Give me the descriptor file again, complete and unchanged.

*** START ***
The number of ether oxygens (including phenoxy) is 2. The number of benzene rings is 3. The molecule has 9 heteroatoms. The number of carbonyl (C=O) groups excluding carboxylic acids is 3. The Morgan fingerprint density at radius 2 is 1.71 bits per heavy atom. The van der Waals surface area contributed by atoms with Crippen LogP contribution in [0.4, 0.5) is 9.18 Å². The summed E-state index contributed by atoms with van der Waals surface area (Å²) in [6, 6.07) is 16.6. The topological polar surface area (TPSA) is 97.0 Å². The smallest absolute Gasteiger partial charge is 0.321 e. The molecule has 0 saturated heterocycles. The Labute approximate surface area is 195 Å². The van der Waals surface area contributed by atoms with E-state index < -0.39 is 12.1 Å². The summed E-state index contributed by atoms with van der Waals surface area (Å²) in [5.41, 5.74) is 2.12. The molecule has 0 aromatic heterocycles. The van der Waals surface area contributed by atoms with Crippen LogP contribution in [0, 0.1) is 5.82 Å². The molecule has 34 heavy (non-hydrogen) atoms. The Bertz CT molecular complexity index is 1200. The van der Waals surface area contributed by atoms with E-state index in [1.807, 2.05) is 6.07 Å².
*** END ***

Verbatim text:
The number of ether oxygens (including phenoxy) is 2. The number of benzene rings is 3. The molecule has 9 heteroatoms. The number of carbonyl (C=O) groups excluding carboxylic acids is 3. The Morgan fingerprint density at radius 2 is 1.71 bits per heavy atom. The van der Waals surface area contributed by atoms with Crippen LogP contribution in [0.4, 0.5) is 9.18 Å². The summed E-state index contributed by atoms with van der Waals surface area (Å²) in [6, 6.07) is 16.6. The topological polar surface area (TPSA) is 97.0 Å². The smallest absolute Gasteiger partial charge is 0.321 e. The molecule has 0 saturated heterocycles. The Labute approximate surface area is 195 Å². The van der Waals surface area contributed by atoms with E-state index < -0.39 is 12.1 Å². The summed E-state index contributed by atoms with van der Waals surface area (Å²) in [5.41, 5.74) is 2.12. The molecule has 0 aromatic heterocycles. The van der Waals surface area contributed by atoms with Crippen LogP contribution in [0, 0.1) is 5.82 Å². The molecule has 34 heavy (non-hydrogen) atoms. The Bertz CT molecular complexity index is 1200. The van der Waals surface area contributed by atoms with E-state index in [1.807, 2.05) is 6.07 Å².